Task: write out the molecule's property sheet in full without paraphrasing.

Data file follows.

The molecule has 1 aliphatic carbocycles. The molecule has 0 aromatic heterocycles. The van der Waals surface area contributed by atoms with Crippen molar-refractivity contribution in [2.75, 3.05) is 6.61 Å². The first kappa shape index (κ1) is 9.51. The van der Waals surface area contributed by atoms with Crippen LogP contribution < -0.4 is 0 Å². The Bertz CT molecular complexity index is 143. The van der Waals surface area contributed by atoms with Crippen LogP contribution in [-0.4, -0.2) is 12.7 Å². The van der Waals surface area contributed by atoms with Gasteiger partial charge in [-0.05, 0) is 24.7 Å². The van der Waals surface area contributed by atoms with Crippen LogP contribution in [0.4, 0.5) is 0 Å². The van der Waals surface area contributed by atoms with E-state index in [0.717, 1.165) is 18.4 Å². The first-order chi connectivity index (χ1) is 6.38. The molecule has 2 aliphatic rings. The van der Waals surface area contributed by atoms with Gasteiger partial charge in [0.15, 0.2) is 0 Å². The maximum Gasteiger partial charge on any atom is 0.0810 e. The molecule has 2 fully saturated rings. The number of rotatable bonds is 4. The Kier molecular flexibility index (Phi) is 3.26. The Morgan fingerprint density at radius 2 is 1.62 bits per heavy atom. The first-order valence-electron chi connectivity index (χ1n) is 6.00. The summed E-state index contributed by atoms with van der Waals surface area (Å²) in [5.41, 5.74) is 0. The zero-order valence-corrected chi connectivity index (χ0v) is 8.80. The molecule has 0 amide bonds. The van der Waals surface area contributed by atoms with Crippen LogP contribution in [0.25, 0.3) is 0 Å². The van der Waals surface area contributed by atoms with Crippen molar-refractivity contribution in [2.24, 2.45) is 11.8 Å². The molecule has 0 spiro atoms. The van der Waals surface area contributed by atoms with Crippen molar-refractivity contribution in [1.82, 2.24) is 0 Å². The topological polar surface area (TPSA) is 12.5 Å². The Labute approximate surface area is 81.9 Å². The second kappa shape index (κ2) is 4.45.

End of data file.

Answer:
The molecule has 1 aliphatic carbocycles. The molecule has 0 aromatic heterocycles. The van der Waals surface area contributed by atoms with Crippen molar-refractivity contribution in [2.75, 3.05) is 6.61 Å². The first kappa shape index (κ1) is 9.51. The van der Waals surface area contributed by atoms with Crippen LogP contribution < -0.4 is 0 Å². The Bertz CT molecular complexity index is 143. The van der Waals surface area contributed by atoms with Crippen LogP contribution in [-0.4, -0.2) is 12.7 Å². The van der Waals surface area contributed by atoms with Gasteiger partial charge in [-0.05, 0) is 24.7 Å². The van der Waals surface area contributed by atoms with Crippen LogP contribution in [0.4, 0.5) is 0 Å². The van der Waals surface area contributed by atoms with E-state index in [0.717, 1.165) is 18.4 Å². The first-order chi connectivity index (χ1) is 6.38. The molecule has 2 aliphatic rings. The van der Waals surface area contributed by atoms with Gasteiger partial charge in [0.15, 0.2) is 0 Å². The maximum Gasteiger partial charge on any atom is 0.0810 e. The molecule has 2 fully saturated rings. The number of rotatable bonds is 4. The Kier molecular flexibility index (Phi) is 3.26. The Morgan fingerprint density at radius 2 is 1.62 bits per heavy atom. The first-order valence-electron chi connectivity index (χ1n) is 6.00. The summed E-state index contributed by atoms with van der Waals surface area (Å²) in [5.41, 5.74) is 0. The zero-order valence-corrected chi connectivity index (χ0v) is 8.80. The molecule has 0 amide bonds. The van der Waals surface area contributed by atoms with Crippen LogP contribution in [0.25, 0.3) is 0 Å². The van der Waals surface area contributed by atoms with Crippen molar-refractivity contribution in [2.24, 2.45) is 11.8 Å². The molecule has 0 spiro atoms. The van der Waals surface area contributed by atoms with Crippen molar-refractivity contribution in [1.82, 2.24) is 0 Å². The topological polar surface area (TPSA) is 12.5 Å². The Labute approximate surface area is 81.9 Å². The second kappa shape index (κ2) is 4.45.